The number of Americans receiving Social Security Disability Insurance (SSDI) more-than doubled over the past two decades, from 5.2 million to 11.7 million by the end of 2011.
The number of residents receiving disability insurance from the Social Security Administration (SSA) varies from state to state. In West Virginia, close to one in every 10 people aged 18 to 64 was receiving SSDI benefits from the federal government, more than three times the rate in states like Utah and Alaska.
The proportion of eligible workers applying for disability benefits also has doubled in the past 10 years, according to the SSA. Two main reasons are driving the increase, explains The National Association of Social Security Claimants’ Representatives. First, baby boomers are entering years in which they are more prone to disability. Second, women who began to work in greater numbers in the 1970s and 1980s are also now eligible for disability through Social Security for the first time.
However, changing demographics only partially explain the increase. Tad DeHaven, budget analyst at the Cato Institute, a libertarian think tank, explained that the recession played a major role in the growth in disability claims. “When you see unemployment rates rising, you see disability moving with it,” DeHaven noted.
In fact, states with the highest disability claims tend to have the highest poverty rates and the fewest jobs offering competitive wages. Seven of the 10 states with the most residents receiving disability have among the highest poverty rates in the country. The number of jobs in these states in manufacturing and retail, which tend to pay modest wages, are above the national average. Meanwhile, jobs in finance and professional occupations are scarce.
While it is true that disability claims rise when the economy is in trouble, disability claims also skew the unemployment rate. The vast majority of disability claimants do not work and are therefore not counted as part of the labor force, which the government uses to calculate unemployment. Of the 10 states with highest proportion of 18 to 64 year olds on Social Security disability, seven have among the lowest labor force participation rates in the country. Unemployment rates in these states, six of which are already above the national average, would be even higher if those on disability were counted.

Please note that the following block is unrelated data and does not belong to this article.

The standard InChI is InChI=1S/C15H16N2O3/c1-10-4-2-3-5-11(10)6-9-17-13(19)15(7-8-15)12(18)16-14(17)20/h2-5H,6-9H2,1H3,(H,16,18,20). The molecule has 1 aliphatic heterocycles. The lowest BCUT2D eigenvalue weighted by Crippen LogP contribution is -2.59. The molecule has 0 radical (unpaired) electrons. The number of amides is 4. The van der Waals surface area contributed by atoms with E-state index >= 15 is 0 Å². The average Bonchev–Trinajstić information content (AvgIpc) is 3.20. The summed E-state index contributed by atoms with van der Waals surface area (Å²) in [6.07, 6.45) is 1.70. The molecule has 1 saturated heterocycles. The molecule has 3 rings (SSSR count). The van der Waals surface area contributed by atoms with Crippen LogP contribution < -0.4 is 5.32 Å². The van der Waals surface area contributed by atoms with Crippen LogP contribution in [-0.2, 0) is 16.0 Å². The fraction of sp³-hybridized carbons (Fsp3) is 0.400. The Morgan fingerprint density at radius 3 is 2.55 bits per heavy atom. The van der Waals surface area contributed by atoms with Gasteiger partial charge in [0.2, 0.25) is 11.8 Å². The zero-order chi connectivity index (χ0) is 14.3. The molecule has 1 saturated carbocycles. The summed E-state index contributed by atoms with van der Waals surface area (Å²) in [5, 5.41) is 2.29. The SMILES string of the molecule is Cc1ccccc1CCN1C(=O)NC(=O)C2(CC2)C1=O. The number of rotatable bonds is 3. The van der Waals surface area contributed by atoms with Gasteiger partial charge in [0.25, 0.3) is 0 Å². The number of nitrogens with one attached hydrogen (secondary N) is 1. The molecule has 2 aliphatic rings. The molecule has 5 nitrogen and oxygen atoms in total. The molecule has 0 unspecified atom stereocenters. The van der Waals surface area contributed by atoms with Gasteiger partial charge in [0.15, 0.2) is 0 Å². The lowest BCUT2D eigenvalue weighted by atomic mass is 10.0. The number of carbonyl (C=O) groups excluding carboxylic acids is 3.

In principle, the reason Americans apply for disability is because their health prevents them from working. A review of a recent Gallup-Healthways survey shows that nearly these states with the highest rates of disability are in the top 10 for serious conditions, including heart attacks, diabetes, hypertension and recurring knee, leg and back pain. West Virginia, the state with the highest disability rate, had either the highest or the second-highest rate in the country for all of these conditions.
Residents in these states find it hard to get a job that will pay much more than disability with their work experience, education and health condition, explained Gary Burtless, economist and senior fellow at the Brookings Institution. “In states like Alabama and West Virginia,” Burtless said, “lots of the workers are going to be in occupations where the next job they obtain — if they do stick it out and work through the pain and the disability — is one that is going to pay considerably less than the last job that they held.”
To determine the 10 states with the most residents getting disability benefits, 24/7 Wall St. relied on figures published by the Social Security Administration in its Annual Statistical Report on the Social Security Disability Insurance Program for December 2011, the most recent available data. We only considered the number of claimants and average payment from the SSA. Unlike SSA, Supplemental Security Income, another federal disability program, provides financial support to low-income residents, children and senior citizens, regardless of work history. Statistics on labor force participation and average annual unemployment rates were provided by the Bureau of Labor Statistics for 2011. Figures for the percentage of residents suffering from a specific disease or condition are from the Gallup-Healthways Well Being Index. Education, income and poverty statistics are from the U.S. Census Bureau.
These are the states with the most Americans on disability.